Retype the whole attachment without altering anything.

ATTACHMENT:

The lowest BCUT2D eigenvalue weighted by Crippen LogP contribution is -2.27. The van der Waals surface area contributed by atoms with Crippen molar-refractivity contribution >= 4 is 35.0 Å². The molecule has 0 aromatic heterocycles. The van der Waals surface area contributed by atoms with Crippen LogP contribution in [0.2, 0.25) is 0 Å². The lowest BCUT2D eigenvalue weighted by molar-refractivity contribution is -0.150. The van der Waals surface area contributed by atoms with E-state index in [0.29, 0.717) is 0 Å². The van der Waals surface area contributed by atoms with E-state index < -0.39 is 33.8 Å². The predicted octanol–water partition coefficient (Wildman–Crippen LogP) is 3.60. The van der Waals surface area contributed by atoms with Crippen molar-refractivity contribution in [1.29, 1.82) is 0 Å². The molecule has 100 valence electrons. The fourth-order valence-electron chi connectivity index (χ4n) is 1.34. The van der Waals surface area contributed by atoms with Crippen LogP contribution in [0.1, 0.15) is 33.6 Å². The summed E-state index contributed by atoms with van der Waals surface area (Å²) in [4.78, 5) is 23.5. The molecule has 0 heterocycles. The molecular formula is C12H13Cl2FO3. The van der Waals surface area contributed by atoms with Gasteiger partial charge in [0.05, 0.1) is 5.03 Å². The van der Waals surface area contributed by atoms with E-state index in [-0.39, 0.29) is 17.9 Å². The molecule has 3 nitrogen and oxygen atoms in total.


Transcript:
The lowest BCUT2D eigenvalue weighted by Crippen LogP contribution is -2.27. The van der Waals surface area contributed by atoms with Crippen molar-refractivity contribution >= 4 is 35.0 Å². The molecule has 0 aromatic heterocycles. The van der Waals surface area contributed by atoms with Crippen LogP contribution in [0.2, 0.25) is 0 Å². The lowest BCUT2D eigenvalue weighted by molar-refractivity contribution is -0.150. The van der Waals surface area contributed by atoms with E-state index in [0.29, 0.717) is 0 Å². The van der Waals surface area contributed by atoms with E-state index < -0.39 is 33.8 Å². The predicted octanol–water partition coefficient (Wildman–Crippen LogP) is 3.60. The van der Waals surface area contributed by atoms with Crippen molar-refractivity contribution in [1.29, 1.82) is 0 Å². The molecule has 100 valence electrons. The fourth-order valence-electron chi connectivity index (χ4n) is 1.34. The van der Waals surface area contributed by atoms with Crippen LogP contribution in [0.1, 0.15) is 33.6 Å². The summed E-state index contributed by atoms with van der Waals surface area (Å²) in [4.78, 5) is 23.5. The molecule has 0 heterocycles. The molecular formula is C12H13Cl2FO3. The van der Waals surface area contributed by atoms with Gasteiger partial charge in [0.05, 0.1) is 5.03 Å². The van der Waals surface area contributed by atoms with E-state index in [-0.39, 0.29) is 17.9 Å². The molecule has 3 nitrogen and oxygen atoms in total.